- Tue, March 08 2011
- Filed under: Nonprofit leadership
One of the hardest things to do is to start a hard thing. Something that requires creativity, brains, soul and risk.
When I’m faced with hard things, I have to wrestle myself into a chair and go against every distracted impulse that descends on me. It is quite a battle to stop checking email, ignore the texts on my Blackberry and think about how to approach something big that really matters - like writing a book or dreaming up a new program.
If you have had those moments, I have the book for you.
This 84-page book is one long kick in the pants. Read it if your inbox is trumping your dreams, and you can’t quite bring yourself to write that strategy, start that social enterprise or begin that novel.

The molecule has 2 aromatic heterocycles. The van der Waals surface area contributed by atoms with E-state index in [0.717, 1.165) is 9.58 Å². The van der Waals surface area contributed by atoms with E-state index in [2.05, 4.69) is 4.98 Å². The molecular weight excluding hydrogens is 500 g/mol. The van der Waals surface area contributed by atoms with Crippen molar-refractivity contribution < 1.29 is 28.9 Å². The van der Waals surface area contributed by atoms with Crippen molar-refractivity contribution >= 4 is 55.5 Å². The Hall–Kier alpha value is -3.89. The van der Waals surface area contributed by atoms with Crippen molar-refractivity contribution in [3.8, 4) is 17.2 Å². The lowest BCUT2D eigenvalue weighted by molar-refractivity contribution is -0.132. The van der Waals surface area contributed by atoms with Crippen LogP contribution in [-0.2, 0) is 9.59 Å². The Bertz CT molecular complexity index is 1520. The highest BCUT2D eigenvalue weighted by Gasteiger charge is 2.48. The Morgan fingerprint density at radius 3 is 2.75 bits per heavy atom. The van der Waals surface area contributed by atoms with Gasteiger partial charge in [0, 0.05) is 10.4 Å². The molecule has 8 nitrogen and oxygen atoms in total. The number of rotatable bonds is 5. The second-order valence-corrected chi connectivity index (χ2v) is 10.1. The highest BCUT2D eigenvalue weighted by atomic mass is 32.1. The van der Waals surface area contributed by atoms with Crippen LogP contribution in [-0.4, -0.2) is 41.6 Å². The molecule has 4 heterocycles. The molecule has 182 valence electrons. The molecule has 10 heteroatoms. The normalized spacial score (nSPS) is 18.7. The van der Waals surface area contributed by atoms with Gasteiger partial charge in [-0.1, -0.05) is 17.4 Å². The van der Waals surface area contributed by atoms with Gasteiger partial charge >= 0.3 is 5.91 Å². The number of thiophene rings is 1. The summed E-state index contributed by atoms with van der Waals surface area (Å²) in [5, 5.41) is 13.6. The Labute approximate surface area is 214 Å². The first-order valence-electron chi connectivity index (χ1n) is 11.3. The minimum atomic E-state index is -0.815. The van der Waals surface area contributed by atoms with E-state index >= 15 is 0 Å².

The name Poke the Box is inspired by Seth Godin’s uncle, who made a buzzer box that had switches and lights that responded to pokes and other prompts. It was popular with the kids in the family. Children have a natural tendency to try things out. Adults need to get better about starting - and experimenting - rather than worrying we’ll never get it right. In fact, the people who are most successful in the world have also failed a lot, because they fearlessly try new things all the time. Hence the call to action: Poke the Box.
When can you start? He asks. “Soon is not as good as now.”
If I were Seth Godin, I’d tell you to stop reading this blog post and go do the thing you most fear.